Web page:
If you plug the streaming box straight into the receiver you won't need Earc? I'm new to home theatre but my understanding is that you only require Earc to return higher bitrate audio streams through hdmi out (ie the cable going to your TV)

      •  

        My LG C7 has Arc, and my tv supports Atmos, so if I have a Dolby Atmos amplifier, it should work, but I think, the Arc cable is not capable of transmitting True HD. It did not work for me.
        *when I play dolby atmos from Netflix and Amazon, it shows that on my tv screen display.

  •  

    was tossing between this and the Sony STR DN1080 - and went the SONY route via SONY ebay using code plume15 ~$650ish. hope made the right choice

  • +2 votes

    A bit better than the "Flintstone" box advertised at HN earlier.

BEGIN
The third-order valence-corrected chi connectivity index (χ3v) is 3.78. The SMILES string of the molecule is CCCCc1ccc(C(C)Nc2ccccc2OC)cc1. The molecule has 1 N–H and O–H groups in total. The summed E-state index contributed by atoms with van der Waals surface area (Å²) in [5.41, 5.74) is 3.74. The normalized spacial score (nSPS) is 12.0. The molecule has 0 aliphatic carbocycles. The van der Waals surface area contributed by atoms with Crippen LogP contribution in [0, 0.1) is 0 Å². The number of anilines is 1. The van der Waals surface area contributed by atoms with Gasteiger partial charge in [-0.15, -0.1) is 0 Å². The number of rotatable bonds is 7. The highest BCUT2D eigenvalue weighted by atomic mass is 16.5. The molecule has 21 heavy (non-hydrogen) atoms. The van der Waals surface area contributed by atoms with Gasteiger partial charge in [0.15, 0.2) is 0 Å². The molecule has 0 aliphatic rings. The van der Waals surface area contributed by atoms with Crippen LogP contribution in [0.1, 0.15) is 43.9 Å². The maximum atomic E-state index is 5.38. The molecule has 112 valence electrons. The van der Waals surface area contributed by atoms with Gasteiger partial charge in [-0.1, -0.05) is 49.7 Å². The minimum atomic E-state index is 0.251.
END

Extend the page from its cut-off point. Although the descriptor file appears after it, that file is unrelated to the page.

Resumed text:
• +1 vote

    I picked one up today. The box price is $1199!!!

  • +2 votes

    Just bought one. Now need to by a good speaker set.

  • +2 votes

    Thanks OP, just bought one too to replace an old 15 years old Marrantz…

  • +1 vote

    Damn almost bought it but found a comparison to my 545 and not worth the changeover.

  •  

    Thanks op. Picked one up I've had a pioneer vsx 1130 and onkyo 856 for a few years and both have performed well needed a cheap 4k reciever with atmos for holiday house and this price was a bargain for what it supports. Considered the pioneer for $50 less but it had no online features so went with the onkyo instead.

  •  

    Picked up from JB for $400 neat.

    Thanks OP.

  • +1 vote

    Got last boxed one at the Glen. They mentioned it had previously been opened and returned same day by another customer, in lieu of getting a higher end model, so I checked and looked fine. Because of that I got it for $398.

  •  

    Any good bargains/sales for a 9.2 receiver?